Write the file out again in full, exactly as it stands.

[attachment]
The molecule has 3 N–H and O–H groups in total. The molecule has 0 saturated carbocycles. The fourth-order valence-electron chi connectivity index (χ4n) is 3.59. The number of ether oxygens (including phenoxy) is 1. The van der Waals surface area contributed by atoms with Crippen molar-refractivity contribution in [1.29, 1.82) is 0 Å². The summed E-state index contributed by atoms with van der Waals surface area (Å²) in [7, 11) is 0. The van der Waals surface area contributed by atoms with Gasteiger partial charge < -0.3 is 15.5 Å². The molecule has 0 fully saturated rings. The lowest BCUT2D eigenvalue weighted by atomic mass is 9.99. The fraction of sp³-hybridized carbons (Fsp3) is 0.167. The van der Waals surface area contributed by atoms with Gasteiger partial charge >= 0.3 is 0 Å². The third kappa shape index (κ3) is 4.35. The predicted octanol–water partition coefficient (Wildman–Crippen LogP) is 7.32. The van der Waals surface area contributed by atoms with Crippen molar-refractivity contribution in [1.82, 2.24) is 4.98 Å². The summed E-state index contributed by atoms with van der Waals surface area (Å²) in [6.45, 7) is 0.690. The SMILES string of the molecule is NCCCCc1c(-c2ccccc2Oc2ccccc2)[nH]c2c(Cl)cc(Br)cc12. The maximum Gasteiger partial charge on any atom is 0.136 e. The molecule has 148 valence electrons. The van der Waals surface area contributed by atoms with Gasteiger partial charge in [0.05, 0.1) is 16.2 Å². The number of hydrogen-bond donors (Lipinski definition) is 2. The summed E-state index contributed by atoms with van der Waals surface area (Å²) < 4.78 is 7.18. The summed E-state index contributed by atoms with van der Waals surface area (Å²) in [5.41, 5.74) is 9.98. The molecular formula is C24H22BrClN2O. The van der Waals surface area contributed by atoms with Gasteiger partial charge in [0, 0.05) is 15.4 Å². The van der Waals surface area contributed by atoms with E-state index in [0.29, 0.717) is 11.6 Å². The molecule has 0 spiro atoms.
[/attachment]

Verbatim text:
The molecule has 3 N–H and O–H groups in total. The molecule has 0 saturated carbocycles. The fourth-order valence-electron chi connectivity index (χ4n) is 3.59. The number of ether oxygens (including phenoxy) is 1. The van der Waals surface area contributed by atoms with Crippen molar-refractivity contribution in [1.29, 1.82) is 0 Å². The summed E-state index contributed by atoms with van der Waals surface area (Å²) in [7, 11) is 0. The van der Waals surface area contributed by atoms with Gasteiger partial charge < -0.3 is 15.5 Å². The molecule has 0 fully saturated rings. The lowest BCUT2D eigenvalue weighted by atomic mass is 9.99. The fraction of sp³-hybridized carbons (Fsp3) is 0.167. The van der Waals surface area contributed by atoms with Gasteiger partial charge >= 0.3 is 0 Å². The third kappa shape index (κ3) is 4.35. The predicted octanol–water partition coefficient (Wildman–Crippen LogP) is 7.32. The van der Waals surface area contributed by atoms with Crippen molar-refractivity contribution in [1.82, 2.24) is 4.98 Å². The summed E-state index contributed by atoms with van der Waals surface area (Å²) in [6.45, 7) is 0.690. The SMILES string of the molecule is NCCCCc1c(-c2ccccc2Oc2ccccc2)[nH]c2c(Cl)cc(Br)cc12. The maximum Gasteiger partial charge on any atom is 0.136 e. The molecule has 148 valence electrons. The van der Waals surface area contributed by atoms with Gasteiger partial charge in [0.05, 0.1) is 16.2 Å². The number of hydrogen-bond donors (Lipinski definition) is 2. The summed E-state index contributed by atoms with van der Waals surface area (Å²) < 4.78 is 7.18. The summed E-state index contributed by atoms with van der Waals surface area (Å²) in [5.41, 5.74) is 9.98. The molecular formula is C24H22BrClN2O. The van der Waals surface area contributed by atoms with Gasteiger partial charge in [0, 0.05) is 15.4 Å². The van der Waals surface area contributed by atoms with E-state index in [0.29, 0.717) is 11.6 Å². The molecule has 0 spiro atoms.